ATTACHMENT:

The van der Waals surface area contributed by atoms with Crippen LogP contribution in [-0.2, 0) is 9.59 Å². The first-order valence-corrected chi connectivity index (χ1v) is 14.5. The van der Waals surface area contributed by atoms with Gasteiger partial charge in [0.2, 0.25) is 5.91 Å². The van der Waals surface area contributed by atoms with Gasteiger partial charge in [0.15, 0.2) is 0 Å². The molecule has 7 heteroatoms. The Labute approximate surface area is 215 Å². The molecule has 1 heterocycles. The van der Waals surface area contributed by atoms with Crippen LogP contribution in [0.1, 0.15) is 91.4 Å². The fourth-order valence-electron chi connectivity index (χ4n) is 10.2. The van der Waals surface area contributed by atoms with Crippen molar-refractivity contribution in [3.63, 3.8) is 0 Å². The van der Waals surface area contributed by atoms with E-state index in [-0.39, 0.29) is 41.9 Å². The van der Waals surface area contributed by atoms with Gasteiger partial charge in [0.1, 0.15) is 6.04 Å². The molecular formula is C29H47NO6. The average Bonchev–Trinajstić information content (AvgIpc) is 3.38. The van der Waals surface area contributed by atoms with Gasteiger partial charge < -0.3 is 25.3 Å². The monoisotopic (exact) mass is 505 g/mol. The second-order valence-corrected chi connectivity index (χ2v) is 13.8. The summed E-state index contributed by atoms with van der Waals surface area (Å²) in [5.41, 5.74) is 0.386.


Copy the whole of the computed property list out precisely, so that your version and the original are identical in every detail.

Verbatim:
The van der Waals surface area contributed by atoms with Crippen LogP contribution in [-0.2, 0) is 9.59 Å². The first-order valence-corrected chi connectivity index (χ1v) is 14.5. The van der Waals surface area contributed by atoms with Gasteiger partial charge in [0.2, 0.25) is 5.91 Å². The van der Waals surface area contributed by atoms with Gasteiger partial charge in [0.15, 0.2) is 0 Å². The molecule has 7 heteroatoms. The Labute approximate surface area is 215 Å². The molecule has 1 heterocycles. The van der Waals surface area contributed by atoms with Crippen LogP contribution in [0.1, 0.15) is 91.4 Å². The fourth-order valence-electron chi connectivity index (χ4n) is 10.2. The van der Waals surface area contributed by atoms with Crippen molar-refractivity contribution in [3.63, 3.8) is 0 Å². The van der Waals surface area contributed by atoms with E-state index in [-0.39, 0.29) is 41.9 Å². The van der Waals surface area contributed by atoms with Gasteiger partial charge in [0.1, 0.15) is 6.04 Å². The molecular formula is C29H47NO6. The average Bonchev–Trinajstić information content (AvgIpc) is 3.38. The van der Waals surface area contributed by atoms with Gasteiger partial charge < -0.3 is 25.3 Å². The monoisotopic (exact) mass is 505 g/mol. The second-order valence-corrected chi connectivity index (χ2v) is 13.8. The summed E-state index contributed by atoms with van der Waals surface area (Å²) in [5.41, 5.74) is 0.386.